Iowa Women's Archives
University of Iowa Libraries
Iowa City, Iowa



PAPERS, 1960-2004
3 linear inches


Iowa Women's Archives
100 Main Library
University of Iowa Libraries
Iowa City, Iowa 52242

Phone: 319-335-5068
Fax: 319-335-5900
E-mail the Iowa Women's Archives

Please cite materials from this collection as follows:
Geneva Southall Papers, Iowa Women's Archives, University of Iowa Libraries, Iowa City, Iowa.


Collection Overview

The papers (donor no. 543) were donated by Southall in 1998 and Tisch Jones in 2004.
The papers are open for research.
Copyright held by the donor has been transferred to The University of Iowa.

Seven audiocassettes [AC458-AC459 and AC536-AC540]

Processed by:
Sandi Solis, 2001; Lisa Mott, 2004. [SouthallGeneva.doc]


Geneva Handy Southall was born December 5, 1925 in New Orleans, Louisiana, the second of five children of Dorothy Pauline Handy and Rev. William Talbot Handy, Jr. Geneva Handy graduated from high school in 1941 and entered Dillard University, majoring in music. At Dillard, Handy was active in Delta Sigma Theta sorority, the school newspaper, and musical endeavors. Upon graduation from Dillard, Handy moved to Los Angeles where she undertook private study with John Gray and taught at the Gray Conservatory of Music.

While in Los Angeles, Handy met Patrick Roan. They married in 1946 after returning to Louisiana. Their daughter Patricia (Tisch) was born in 1948 in Oklahoma City where Southall continued studying piano under Herbert Ricker, earning her Artist’s Diploma from the National Guild of Piano Teachers. In 1953 Patrick Roan was diagnosed with kidney disease. He died in 1954. Leaving daughter Tisch with her brother’s family, Geneva Roan entered the American Conservatory in Chicago to obtain her master’s degree.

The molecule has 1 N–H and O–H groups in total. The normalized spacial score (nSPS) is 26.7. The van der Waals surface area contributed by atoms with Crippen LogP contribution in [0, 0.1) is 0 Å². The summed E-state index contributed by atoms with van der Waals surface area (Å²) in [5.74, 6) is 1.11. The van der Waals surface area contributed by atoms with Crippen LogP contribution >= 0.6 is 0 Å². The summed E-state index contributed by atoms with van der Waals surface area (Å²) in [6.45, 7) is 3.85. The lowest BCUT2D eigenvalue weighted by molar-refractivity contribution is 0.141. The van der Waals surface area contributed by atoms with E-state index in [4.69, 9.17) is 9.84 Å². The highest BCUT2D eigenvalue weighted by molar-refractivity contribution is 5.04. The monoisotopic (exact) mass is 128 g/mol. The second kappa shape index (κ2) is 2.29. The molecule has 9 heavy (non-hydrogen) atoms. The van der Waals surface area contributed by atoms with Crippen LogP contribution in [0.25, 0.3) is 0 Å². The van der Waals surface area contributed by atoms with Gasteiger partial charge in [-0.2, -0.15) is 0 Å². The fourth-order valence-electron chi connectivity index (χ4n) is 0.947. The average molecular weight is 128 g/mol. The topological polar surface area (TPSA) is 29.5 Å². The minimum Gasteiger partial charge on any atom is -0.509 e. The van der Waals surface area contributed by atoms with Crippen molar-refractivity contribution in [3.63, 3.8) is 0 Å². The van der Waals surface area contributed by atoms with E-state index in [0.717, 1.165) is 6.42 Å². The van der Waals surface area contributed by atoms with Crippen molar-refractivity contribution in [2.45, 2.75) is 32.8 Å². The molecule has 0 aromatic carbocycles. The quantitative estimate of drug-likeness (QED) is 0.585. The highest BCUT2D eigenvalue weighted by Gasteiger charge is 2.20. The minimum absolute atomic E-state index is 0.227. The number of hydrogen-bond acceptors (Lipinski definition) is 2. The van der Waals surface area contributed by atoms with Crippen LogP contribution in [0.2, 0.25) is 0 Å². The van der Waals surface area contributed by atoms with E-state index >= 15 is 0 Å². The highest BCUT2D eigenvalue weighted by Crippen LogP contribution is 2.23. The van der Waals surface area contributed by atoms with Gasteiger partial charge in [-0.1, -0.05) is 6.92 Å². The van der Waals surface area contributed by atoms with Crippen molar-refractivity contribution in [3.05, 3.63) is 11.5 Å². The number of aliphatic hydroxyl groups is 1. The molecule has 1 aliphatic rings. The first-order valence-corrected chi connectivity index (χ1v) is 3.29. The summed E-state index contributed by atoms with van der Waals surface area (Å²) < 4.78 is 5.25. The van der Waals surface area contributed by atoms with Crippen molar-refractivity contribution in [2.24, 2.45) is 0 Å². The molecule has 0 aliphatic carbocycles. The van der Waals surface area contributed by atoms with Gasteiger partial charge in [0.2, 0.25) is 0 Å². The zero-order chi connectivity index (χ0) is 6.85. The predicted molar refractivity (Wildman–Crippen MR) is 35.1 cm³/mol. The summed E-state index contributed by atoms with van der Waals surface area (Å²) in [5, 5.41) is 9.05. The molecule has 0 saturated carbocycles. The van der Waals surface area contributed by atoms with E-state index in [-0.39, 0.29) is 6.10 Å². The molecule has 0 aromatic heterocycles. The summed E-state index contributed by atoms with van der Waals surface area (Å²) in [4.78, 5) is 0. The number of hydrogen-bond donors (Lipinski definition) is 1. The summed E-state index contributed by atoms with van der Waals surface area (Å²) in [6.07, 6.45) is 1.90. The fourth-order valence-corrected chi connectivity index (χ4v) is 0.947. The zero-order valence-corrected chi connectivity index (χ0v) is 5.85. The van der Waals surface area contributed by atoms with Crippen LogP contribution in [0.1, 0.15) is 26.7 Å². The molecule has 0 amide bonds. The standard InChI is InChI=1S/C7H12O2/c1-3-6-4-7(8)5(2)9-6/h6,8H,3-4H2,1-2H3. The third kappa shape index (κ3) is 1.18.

Roan married Mitchell Southall in the late 1950s, divorcing six months later. After the divorce, Southall began teaching at Paul Quinn College in Waco, Texas. She entered the University of Iowa in 1958 to begin work on her doctorate. During this time, Southall spent two years teaching at Knoxville ( Tennessee) College and two years at South Carolina State College - Orangeburg. At South Carolina State, Southall became active in the Civil Rights Movement, protesting alongside her teenaged daughter; both were arrested for demonstrating. Southall eventually returned to the University of Iowa, where in 1966 she became the first woman to earn a Ph.D. in piano performance.

Southall joined the faculty of the University of Minnesota in 1970, and taught both Afro-American and Caribbean Studies. She was a member of the Graduate Faculty, the School of Music, American Studies and Religious Studies, the Latin American Studies Program, and was Chair of the Afro-American and African Studies Department. Southall published three books about African American musician and former slave “Blind Tom” Moore. Southall was also a member of the musical performance group “Women of Class Trio.”